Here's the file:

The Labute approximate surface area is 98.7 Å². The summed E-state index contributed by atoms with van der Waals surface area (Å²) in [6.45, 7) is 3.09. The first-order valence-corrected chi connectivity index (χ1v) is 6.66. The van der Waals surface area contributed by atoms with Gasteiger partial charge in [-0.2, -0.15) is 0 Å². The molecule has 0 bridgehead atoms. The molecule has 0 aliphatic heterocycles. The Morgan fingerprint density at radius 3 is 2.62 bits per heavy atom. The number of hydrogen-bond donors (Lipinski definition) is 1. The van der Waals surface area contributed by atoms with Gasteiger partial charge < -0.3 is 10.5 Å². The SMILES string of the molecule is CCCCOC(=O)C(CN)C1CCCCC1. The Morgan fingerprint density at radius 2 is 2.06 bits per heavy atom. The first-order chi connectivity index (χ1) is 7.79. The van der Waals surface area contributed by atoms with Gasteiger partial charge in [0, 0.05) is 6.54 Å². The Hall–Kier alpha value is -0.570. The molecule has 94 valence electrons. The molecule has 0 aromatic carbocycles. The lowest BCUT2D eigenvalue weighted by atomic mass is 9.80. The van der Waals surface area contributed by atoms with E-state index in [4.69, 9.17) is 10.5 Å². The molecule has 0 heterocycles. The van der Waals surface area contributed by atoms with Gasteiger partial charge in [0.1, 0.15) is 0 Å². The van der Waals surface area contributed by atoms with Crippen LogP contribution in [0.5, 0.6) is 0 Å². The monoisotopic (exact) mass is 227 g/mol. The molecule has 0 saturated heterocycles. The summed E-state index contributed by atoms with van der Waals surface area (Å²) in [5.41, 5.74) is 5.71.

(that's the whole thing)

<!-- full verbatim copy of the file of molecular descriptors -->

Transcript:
The Labute approximate surface area is 98.7 Å². The summed E-state index contributed by atoms with van der Waals surface area (Å²) in [6.45, 7) is 3.09. The first-order valence-corrected chi connectivity index (χ1v) is 6.66. The van der Waals surface area contributed by atoms with Gasteiger partial charge in [-0.2, -0.15) is 0 Å². The molecule has 0 bridgehead atoms. The molecule has 0 aliphatic heterocycles. The Morgan fingerprint density at radius 3 is 2.62 bits per heavy atom. The number of hydrogen-bond donors (Lipinski definition) is 1. The van der Waals surface area contributed by atoms with Gasteiger partial charge < -0.3 is 10.5 Å². The SMILES string of the molecule is CCCCOC(=O)C(CN)C1CCCCC1. The Morgan fingerprint density at radius 2 is 2.06 bits per heavy atom. The first-order chi connectivity index (χ1) is 7.79. The van der Waals surface area contributed by atoms with Gasteiger partial charge in [0, 0.05) is 6.54 Å². The Hall–Kier alpha value is -0.570. The molecule has 94 valence electrons. The molecule has 0 aromatic carbocycles. The lowest BCUT2D eigenvalue weighted by atomic mass is 9.80. The van der Waals surface area contributed by atoms with E-state index in [4.69, 9.17) is 10.5 Å². The molecule has 0 heterocycles. The van der Waals surface area contributed by atoms with Gasteiger partial charge in [0.1, 0.15) is 0 Å². The van der Waals surface area contributed by atoms with Crippen LogP contribution in [0.5, 0.6) is 0 Å². The monoisotopic (exact) mass is 227 g/mol. The molecule has 0 saturated heterocycles. The summed E-state index contributed by atoms with van der Waals surface area (Å²) in [5.41, 5.74) is 5.71.